Send the link below via email or IMCopy
Present to your audienceStart remote presentation
- Invited audience members will follow you as you navigate and present
- People invited to a presentation do not need a Prezi account
- This link expires 10 minutes after you close the presentation
- A maximum of 30 users can follow your presentation
- Learn more about this feature in our knowledge base article
Do you really want to delete this prezi?
Neither you, nor the coeditors you shared it with will be able to recover it again.
Make your likes visible on Facebook?
Connect your Facebook account to Prezi and let your likes appear on your timeline.
You can change this under Settings & Account at any time.
Basic Trigonometry and an Application
Transcript of Basic Trigonometry and an Application
sin theta = y/1, cos theta = x/1
and tan theta = y/x We can think of tangent as the rise over the run for the angle we are looking at.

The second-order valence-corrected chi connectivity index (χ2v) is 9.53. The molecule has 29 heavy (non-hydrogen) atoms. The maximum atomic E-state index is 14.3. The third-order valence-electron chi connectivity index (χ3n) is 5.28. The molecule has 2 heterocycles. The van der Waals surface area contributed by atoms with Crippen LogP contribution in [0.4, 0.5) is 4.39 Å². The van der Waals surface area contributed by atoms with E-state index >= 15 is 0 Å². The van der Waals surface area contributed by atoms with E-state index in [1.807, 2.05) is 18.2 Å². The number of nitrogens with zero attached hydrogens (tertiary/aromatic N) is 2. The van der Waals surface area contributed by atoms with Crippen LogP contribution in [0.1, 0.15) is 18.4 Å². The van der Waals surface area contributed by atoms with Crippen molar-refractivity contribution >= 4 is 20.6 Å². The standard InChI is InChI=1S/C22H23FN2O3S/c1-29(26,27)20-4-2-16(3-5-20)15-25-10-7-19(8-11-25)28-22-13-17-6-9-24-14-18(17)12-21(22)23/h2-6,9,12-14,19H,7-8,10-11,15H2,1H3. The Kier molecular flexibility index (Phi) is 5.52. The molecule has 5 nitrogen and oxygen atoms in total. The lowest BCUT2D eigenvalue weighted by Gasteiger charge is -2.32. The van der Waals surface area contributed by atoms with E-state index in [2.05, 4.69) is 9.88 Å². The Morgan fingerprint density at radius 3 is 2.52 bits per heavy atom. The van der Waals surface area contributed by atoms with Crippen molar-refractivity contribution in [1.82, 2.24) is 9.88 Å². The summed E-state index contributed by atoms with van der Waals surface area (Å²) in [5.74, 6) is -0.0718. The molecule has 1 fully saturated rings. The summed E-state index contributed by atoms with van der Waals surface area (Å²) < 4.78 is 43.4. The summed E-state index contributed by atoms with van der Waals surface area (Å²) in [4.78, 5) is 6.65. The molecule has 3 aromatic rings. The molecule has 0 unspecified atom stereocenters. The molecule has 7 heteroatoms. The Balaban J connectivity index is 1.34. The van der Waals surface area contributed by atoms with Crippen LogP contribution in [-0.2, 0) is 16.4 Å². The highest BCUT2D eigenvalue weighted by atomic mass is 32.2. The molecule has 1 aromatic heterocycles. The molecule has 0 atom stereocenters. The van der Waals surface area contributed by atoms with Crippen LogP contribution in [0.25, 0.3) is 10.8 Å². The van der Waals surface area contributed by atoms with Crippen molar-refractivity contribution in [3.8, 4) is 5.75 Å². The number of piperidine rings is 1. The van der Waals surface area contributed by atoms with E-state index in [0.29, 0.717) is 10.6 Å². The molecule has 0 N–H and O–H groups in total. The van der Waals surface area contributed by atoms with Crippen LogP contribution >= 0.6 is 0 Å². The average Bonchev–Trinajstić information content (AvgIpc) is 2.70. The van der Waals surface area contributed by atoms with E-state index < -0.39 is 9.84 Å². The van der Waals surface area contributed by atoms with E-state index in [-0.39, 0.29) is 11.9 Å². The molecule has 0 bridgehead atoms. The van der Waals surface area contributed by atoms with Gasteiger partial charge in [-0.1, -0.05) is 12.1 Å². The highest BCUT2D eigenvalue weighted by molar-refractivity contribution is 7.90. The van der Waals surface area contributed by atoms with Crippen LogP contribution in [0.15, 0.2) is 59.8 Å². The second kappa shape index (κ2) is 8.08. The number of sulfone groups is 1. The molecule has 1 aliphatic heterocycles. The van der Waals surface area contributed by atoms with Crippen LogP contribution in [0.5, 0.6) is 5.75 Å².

It's the opposite side (the rise) divided by the adjacent side (the run). What if the hypotenuse isn't conveniently 1 unit long? Then what? We will just use the length of our hypotenuse instead of using 1. We can come back to SOH CAH TOA to help us remember the formulas. I sure hope that kid's toe doesn't get infected! ;-P Hey! Wait a minute! The sine and cosine just have 1's on the bottom. Does that mean that for a unit circle, x = cos theta and y = sin theta? And the tangent formula kinda reminds me of the slope formula! Great connection! SOH: sin theta = opposite/hypotenuse CAH: cos theta = adjacent/hypotenuse TOA: tan theta = opposite/adjacent How is this going to help me with physics? If we are given the total velocity of a projectile (for example) and know its launch angle (theta), we can figure out it's x and y components using trig. sin theta = y velocity/total velocity
we can use to solve for y velocity:
y velocity = total velocity * sin theta cos theta = x velocity/total velocity we can use to solve for x velocity:
x velocity = total velocity * cos theta Ok. I think it makes sense! If I have any questions though I will be sure to ask! Projectile Motion Analyzing our projectile's motion